Great Hanging at Gainesville

newsletter_headerjpg - 2Typewriter and lampLast month, I started work on a new book. A new book means new research. Lots and lots of research. I wanted to create a fictional town set in the Texas panhandle, an area that I haven’t used as a setting before. And I needed to give my heroine backstory, which entailed a different setting, in a city that would have been settled from the time she was a child. Thanks to all the Indian trouble on the west Texas frontier, this was a challenge. But I found my city for her childhood – Gainesville. It had hosted settlers from the 1840’s, old enough not only for my heroine to have grown up there, but for the aunts who raised her to have grown up there as well.

But what I didn’t expect to find as I dug into the history of this town, was a grisly case of a mass hanging back in 1862.

During the Civil War, Texas was a Confederate state. Yet not all of its citizens sided with the confederate cause. Many were more concerned with the Indian threat and the danger of leaving their families unprotected to fight a war far from home.

By 1860 fewer than 10 percent of landowners in Gainesville owned slaves. Yet the large slaveholders were the ones in positions of military power, and thanks to the Butterfield Overland Mail Route opening up and people moving in from abolitionist states, they feared an uprising.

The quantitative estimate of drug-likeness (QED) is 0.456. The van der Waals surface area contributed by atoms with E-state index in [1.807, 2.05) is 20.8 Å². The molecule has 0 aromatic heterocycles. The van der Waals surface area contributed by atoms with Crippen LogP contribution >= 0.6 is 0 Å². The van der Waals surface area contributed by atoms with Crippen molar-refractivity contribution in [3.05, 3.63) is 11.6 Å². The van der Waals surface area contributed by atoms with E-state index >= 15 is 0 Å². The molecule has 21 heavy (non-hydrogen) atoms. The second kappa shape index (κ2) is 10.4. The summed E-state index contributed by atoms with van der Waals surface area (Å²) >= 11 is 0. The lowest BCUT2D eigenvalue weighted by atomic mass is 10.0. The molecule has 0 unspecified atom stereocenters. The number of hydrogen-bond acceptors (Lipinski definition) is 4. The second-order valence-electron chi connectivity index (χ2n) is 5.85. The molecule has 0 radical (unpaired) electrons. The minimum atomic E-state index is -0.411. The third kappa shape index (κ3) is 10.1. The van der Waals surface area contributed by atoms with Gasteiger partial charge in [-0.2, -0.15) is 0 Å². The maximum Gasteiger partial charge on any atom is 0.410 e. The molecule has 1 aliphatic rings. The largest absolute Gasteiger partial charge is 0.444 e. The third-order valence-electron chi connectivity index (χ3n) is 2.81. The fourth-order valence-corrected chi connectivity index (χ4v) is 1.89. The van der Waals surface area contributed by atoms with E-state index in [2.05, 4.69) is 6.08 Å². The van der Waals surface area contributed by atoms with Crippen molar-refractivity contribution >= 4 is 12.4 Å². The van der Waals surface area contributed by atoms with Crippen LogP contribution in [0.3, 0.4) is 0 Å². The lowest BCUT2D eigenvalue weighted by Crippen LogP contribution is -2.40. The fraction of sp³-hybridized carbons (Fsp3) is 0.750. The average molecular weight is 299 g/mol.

Confederate Flag“Actual opposition to the Confederacy in Cooke County began with the Conscription Acts of April 1862. Thirty men signed a petition protesting the exemption of large slaveholders from the draft and sent it to the Congress at Richmond. Brig. Gen. William Hudson, commander of the militia district around Gainesville, exiled their leader, but others who remained used the petition to enlist a nucleus for a Union League in Cooke and nearby counties. The members were not highly unified, and their purposes differed with each clique. Most joined to resist the draft and provide common defense against roving Indians and renegades. Rumors began to circulate, however, of a membership of over 1,700 and of plans for an assault when the group had recruited enough men. Fearing that the stories of Unionist plots to storm the militia arsenals at Gainesville and Sherman might prove to be true, Hudson activated the state troops in North Texas in late September 1862 and ordered the arrest of all able-bodied men who did not report for duty.” (Handbook of Texas Online)